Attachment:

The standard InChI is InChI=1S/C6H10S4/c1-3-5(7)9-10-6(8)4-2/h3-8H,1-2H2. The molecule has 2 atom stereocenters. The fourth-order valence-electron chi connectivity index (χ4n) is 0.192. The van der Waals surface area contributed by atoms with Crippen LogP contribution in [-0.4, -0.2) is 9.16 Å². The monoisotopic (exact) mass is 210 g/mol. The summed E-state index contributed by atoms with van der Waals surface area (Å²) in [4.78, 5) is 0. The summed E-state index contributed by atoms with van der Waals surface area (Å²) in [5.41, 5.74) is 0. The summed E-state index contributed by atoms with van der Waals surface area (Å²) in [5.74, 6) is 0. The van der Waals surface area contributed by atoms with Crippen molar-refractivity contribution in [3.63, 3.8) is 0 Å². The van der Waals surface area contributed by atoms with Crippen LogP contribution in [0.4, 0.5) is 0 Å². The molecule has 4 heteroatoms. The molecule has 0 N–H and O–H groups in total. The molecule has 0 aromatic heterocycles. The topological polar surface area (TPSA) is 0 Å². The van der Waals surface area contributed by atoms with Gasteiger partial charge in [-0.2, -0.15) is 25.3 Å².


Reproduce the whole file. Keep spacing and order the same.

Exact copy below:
The standard InChI is InChI=1S/C6H10S4/c1-3-5(7)9-10-6(8)4-2/h3-8H,1-2H2. The molecule has 2 atom stereocenters. The fourth-order valence-electron chi connectivity index (χ4n) is 0.192. The van der Waals surface area contributed by atoms with Crippen LogP contribution in [-0.4, -0.2) is 9.16 Å². The monoisotopic (exact) mass is 210 g/mol. The summed E-state index contributed by atoms with van der Waals surface area (Å²) in [4.78, 5) is 0. The summed E-state index contributed by atoms with van der Waals surface area (Å²) in [5.41, 5.74) is 0. The summed E-state index contributed by atoms with van der Waals surface area (Å²) in [5.74, 6) is 0. The van der Waals surface area contributed by atoms with Crippen molar-refractivity contribution in [3.63, 3.8) is 0 Å². The van der Waals surface area contributed by atoms with Crippen LogP contribution in [0.4, 0.5) is 0 Å². The molecule has 4 heteroatoms. The molecule has 0 N–H and O–H groups in total. The molecule has 0 aromatic heterocycles. The topological polar surface area (TPSA) is 0 Å². The van der Waals surface area contributed by atoms with Gasteiger partial charge in [-0.2, -0.15) is 25.3 Å².